Content Mangement System

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Content Mangement System

A content management system (CMS) is a program used to provide a structure for material featured on a Web site or enterprise portal. A CMS is data-driven, meaning that it uses a database and templates to create and manage pages. The CMS allows the designers to define both the graphical user interface and the functionality of the site.

There are hundreds of content management systems available. Some are based on open-source software, or software with code that is publicly available. Others are proprietary, meaning that they use code that is not public. Prices for a CMS can range from free (for some open-source systems) to hundreds of thousands of dollars.


There are many reasons businesses choose a CMS to run their organization's Web site.

  • Efficiency. A CMS makes updating a site faster and easier. Due to the data-driven nature of the CMS, content creators and site designers will not have to touch every page when making an update. Instead, the site's designers and editors can make a single change that can then be pushed out sitewide. This saves time and money.
  • Process. A CMS also offers a process for publication. This drastically reduces the chance that something unintended will be published. Usually, a CMS has permissions set so that only authorized individuals can publish content. A CMS also generally provides documentation of what was published, by whom, and when.
  • Definition of roles. Many content management systems allow for an improved workflow, which in turn makes staffing more efficient. Each person is able to focus on his or her area of expertise. For example, an editor can focus on creating content, while a Web designer can create a global look and feel that will easily be applied. Each of these specialists can work separately within the CMS to maintain a professional Web site.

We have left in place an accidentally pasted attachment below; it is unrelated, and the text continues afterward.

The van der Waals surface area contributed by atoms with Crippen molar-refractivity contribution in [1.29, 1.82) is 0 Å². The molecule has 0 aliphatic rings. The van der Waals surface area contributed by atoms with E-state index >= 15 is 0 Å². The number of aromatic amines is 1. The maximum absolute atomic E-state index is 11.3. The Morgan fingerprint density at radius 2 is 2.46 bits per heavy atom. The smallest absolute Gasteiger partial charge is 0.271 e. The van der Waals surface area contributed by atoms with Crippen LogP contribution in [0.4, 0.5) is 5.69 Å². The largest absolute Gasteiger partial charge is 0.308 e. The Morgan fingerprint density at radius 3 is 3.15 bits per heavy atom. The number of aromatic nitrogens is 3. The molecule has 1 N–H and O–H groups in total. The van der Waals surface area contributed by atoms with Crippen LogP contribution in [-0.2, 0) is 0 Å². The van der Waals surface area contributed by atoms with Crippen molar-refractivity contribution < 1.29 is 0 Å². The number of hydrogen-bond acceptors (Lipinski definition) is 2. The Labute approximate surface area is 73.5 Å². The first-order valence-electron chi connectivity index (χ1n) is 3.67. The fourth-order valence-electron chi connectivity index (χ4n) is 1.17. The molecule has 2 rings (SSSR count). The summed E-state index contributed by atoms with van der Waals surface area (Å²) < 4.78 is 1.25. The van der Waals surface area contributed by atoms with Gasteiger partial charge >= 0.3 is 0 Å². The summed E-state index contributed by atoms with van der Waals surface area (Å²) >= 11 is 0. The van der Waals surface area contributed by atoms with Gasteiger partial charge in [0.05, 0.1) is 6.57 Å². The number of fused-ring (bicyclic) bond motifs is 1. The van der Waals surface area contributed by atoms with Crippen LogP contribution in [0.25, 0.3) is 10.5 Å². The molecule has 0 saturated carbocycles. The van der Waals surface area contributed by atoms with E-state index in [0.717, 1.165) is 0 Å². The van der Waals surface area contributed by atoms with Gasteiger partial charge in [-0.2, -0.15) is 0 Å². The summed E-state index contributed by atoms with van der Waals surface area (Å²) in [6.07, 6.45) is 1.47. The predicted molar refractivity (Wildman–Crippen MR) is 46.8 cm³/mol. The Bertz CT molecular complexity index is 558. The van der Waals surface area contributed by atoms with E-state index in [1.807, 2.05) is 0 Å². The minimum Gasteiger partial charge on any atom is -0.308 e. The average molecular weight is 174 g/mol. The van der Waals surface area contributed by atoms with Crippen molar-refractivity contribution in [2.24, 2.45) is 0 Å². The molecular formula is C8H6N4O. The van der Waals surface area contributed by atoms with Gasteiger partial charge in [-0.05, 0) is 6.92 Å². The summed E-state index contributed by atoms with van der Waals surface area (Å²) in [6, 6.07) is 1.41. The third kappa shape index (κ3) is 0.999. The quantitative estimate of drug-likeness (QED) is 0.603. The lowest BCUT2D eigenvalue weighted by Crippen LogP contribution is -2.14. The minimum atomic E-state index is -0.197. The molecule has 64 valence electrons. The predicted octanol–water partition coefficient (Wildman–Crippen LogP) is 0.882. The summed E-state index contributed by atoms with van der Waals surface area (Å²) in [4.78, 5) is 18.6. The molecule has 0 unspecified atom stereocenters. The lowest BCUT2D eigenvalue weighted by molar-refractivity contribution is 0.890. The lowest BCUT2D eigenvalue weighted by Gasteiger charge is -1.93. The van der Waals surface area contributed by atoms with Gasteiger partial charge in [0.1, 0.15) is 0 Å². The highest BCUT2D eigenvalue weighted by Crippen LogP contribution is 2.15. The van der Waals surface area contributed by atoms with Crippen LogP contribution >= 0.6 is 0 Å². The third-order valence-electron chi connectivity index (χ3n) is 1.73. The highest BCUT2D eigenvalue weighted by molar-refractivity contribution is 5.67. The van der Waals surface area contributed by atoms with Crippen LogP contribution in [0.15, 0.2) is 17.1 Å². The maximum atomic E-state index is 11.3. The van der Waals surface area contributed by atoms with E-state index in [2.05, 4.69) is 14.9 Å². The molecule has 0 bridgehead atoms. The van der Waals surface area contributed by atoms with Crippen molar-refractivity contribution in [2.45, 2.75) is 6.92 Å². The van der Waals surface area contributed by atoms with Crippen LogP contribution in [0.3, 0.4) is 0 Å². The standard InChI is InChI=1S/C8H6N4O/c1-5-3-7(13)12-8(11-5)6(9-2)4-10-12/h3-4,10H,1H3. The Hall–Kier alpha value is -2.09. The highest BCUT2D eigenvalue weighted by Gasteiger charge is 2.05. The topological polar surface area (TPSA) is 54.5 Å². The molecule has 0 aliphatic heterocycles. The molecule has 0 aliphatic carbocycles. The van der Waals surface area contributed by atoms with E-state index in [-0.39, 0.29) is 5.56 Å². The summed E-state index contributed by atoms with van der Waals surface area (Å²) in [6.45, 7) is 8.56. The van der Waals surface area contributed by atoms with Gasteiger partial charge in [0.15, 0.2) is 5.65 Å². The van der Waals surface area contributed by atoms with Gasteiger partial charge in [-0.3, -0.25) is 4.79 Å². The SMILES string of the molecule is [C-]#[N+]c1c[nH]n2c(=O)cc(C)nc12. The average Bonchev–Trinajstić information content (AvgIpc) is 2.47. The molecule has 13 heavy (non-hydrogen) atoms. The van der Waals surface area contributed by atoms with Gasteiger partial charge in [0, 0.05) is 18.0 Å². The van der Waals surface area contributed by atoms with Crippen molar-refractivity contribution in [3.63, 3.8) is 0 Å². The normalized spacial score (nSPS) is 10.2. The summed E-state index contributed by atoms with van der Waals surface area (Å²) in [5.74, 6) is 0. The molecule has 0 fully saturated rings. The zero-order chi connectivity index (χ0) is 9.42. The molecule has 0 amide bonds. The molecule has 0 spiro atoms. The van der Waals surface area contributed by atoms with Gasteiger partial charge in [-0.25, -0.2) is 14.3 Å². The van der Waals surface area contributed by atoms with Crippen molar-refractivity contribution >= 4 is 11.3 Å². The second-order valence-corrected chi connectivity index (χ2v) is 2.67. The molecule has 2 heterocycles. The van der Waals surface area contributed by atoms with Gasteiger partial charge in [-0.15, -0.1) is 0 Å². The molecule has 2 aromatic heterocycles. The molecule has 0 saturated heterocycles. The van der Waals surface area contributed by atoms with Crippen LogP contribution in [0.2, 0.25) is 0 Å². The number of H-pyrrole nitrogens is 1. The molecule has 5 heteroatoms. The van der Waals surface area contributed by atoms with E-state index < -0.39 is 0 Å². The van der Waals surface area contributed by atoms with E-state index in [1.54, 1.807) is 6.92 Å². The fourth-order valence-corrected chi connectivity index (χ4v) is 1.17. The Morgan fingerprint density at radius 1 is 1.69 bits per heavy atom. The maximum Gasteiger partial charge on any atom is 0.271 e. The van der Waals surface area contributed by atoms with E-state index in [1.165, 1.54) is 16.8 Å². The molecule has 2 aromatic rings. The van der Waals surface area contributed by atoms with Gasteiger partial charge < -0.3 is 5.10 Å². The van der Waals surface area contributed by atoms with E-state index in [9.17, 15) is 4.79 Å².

There is a dramatic trend toward consolidation of CMS vendors, especially among enterprise content management systems providers. Large software companiesincluding Oracle and IBMhave acquired multiple smaller vendors at a rapid pace over the last decade. The overall goal of

these acquisitions has been to assemble and provide CMS customers with a comprehensive package of services.

Partially as a result of this consolidation, companies often can find a solution that addresses all aspects of content within the company, including such items as internal document management, Web content, and security and business-process management. Buyers should take into account the most important features for their organization and ensure that any system they choose will seamlessly integrate with their existing technology processes.

In summary, a CMS can provide important data-management services for almost any organization. Choosing a CMS can be one of the most challenging decisions made by an organization but one that will typically reap rewards in terms of efficiency and productivity. It is important to understand the overall content management vision and, especially, the issues most important to overcome when selecting a CMS.


CMS Watch.

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Johns Hopkins Institutions Content Management System. Johns Hopkins Institutions.

OSCOM: Open Source Content Management. Available from:

Robertson, James. Top Ten Mistakes When Selecting a CMS. OpenSourceCMS, May 2008. Available from: <>